The first few months after becoming a new parent can be stressful. After all, there is so much information out there. So many new products aimed at making life easier, and sometimes even marketed as a necessity, but weren’t available to your parents when your were born. Then, there’s the advice you are getting from your mother and grandmother. Just how much of their advice is outdated and no longer advisable? After all, you turned out okay, right? But then again, there have to have been some major improvements in childcare considering your grandmother never even seen a carseat when her children were born. For example, the reccomendation of experts is that you put your infant on their back to sleep based on the belief it reduces the risk of Sudden Infant Death Syndrome (SIDS). However, your mother was told by her doctors to put her babies to sleep on their stomach for similar safety purporses like decreasing the risk of infants choking. There is a lot of information out there. Whenever, in doubt your should always consult your pediatrician on concerns you have. However, keeping these seven things in mind will save you much time, money, and frustration during your baby’s first year of life.
1. Buying name brand infant formula is a waste of money.
All infant formulas both generic and name brand must meet the same strict FDA guidelines. The store brand version of your baby’s formula type has the same exact ingredients as its name brand counterpart. While, good marketing of the name brands lead parents to believe a particular formula has “special ingredients” aimed at making your baby smarter or healthier, they simply don’t have anything more than what generic offers. The truth is you are paying 40-50 percent more for a label, nothing more.
Breast milk is still best for your baby, but name brand formulas aren’t any closer to breast milk or any better for that matter. So, you are not cheating your baby or settling for less when you buy generic formula. Save your money for other things like college or at least some cool toys.
2. The best diaper rash treatment is air.
While products like Balmex create a nice barrier between baby’s skin and wetness, which will help prevent diaper rash, the best thing you can do for a rash already there is allow your baby’s bottom to air dry before rediapering. Also, sometimes its better to forgo baby wipes and use a soft rag with plain water for diaper changes since many wipes can sting diaper rash.
Save the messy ointment for nighttime changes when baby is changed less often. During the day, be sure to change baby whenever they become wet and immediately after a bowel movement to prevent rash even further.
3. There is no need to wash baby’s clothes with a special detergent like Dreft.
Again, clever marketing from the makers of products like Dreft would lead you to believe washing your infant’s clothes in special detergents is safer or healthier for you child. While about 10 percent of infants can experience skin irritation from leading detergents, the other 90 percent is in no way affected. So, for most parents, this practice is useless.
Besides saving yourself the convenience of washing baby’s laundry with the rest of the household’s, you’ll save yourself the cost of an unnecessary product which is typically more expensive than your normal detergent and less effective at removing stains. So, unless your child experiences a reaction, don’t bother.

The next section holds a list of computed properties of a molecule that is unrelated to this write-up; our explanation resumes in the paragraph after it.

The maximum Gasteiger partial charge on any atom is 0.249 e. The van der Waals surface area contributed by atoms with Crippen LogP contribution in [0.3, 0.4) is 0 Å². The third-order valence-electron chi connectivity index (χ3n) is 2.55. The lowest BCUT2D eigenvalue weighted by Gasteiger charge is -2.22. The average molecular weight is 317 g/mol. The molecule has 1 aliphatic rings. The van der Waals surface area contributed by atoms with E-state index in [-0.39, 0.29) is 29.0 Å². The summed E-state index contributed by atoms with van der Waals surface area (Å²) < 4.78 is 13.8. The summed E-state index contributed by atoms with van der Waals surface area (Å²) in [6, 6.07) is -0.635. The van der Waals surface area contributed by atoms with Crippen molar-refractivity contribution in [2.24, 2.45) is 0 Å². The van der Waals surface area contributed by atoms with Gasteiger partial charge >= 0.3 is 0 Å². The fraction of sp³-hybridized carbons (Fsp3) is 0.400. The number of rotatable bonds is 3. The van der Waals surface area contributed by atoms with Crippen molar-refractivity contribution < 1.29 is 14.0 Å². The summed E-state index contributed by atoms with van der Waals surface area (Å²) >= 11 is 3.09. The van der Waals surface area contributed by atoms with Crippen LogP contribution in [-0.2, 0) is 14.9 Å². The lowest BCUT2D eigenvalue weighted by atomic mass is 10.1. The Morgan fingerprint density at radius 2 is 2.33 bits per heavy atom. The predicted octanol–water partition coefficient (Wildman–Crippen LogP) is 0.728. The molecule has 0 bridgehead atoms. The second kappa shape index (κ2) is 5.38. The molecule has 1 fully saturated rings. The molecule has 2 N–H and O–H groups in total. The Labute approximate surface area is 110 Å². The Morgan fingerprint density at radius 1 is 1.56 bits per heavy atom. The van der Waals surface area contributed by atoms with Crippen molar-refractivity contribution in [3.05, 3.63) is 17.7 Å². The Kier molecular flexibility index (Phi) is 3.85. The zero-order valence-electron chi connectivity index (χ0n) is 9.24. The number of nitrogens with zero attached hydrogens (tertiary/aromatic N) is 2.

4. There is no real need to sterilize bottles before each use.
Unless your baby’s immune system is compromised from prematurity or another condition and your doctor specifically advises you to do so, the idea that baby bottles need sterilized each use is a very outdated parenting practice. A good scrubbing with a bottle brush in hot soapy water is all you need. If it makes you feel better, choose an antibacterial dish soap.
5. Babies don’t need to be bundled in tons of clothing
While your mother and grandmother, may threaten to call child services if you don’t keep a hat and booties on your already swaddled baby at all times, a typical rule of thumb is to dress an infant one layer warmer than you dress yourself except in hot weather. Its true that babies tend to lose body heat easier than adults and need to be kept warm. But, dressing baby like an Eskimo can cause overheating, so resist over bundling infant and never put baby to sleep with a loose blanket.
6. Infants don’t need tons of toys.
There are many infant toys on the market today, more than ever before. While infant toys can aid development, there is simply no need for one of everything. A child with twenty toys won’t develop any faster than a child with five. In fact, overwhelming an infant with too many toys can cause harm since multiple toys can create a distraction keeping an infant from “bonding” with particular toys and mastering the skills the toy is meant to promote.
Instead, it is better to provide an infant with new toys every few months as they reach new developmental milestones. Also, keep toys age appropriate and resist the urge to provide younger infants toys designed for older infants or children. Not only can this create a safety hazard, it won’t make your baby develop any faster than they would otherwise. All toys should have an age range on the box.
7. Go easy on the hand sanitizer
While it is a good practice to keep sick people away and ask visitors to wash and/or sanitize their hands when handling a newborn, you can ease up on the germ patrol at around four to six weeks of age. Also, there are so many products aimed at “killing germs” and sanitizing, it is very easy to go overboard. Remember, while these products kill “bad germs” they also kill “good germs”, and yes, there is such a thing as “good germs.” Your infant needs “good germs” to help build their immune system, which becomes stronger with age.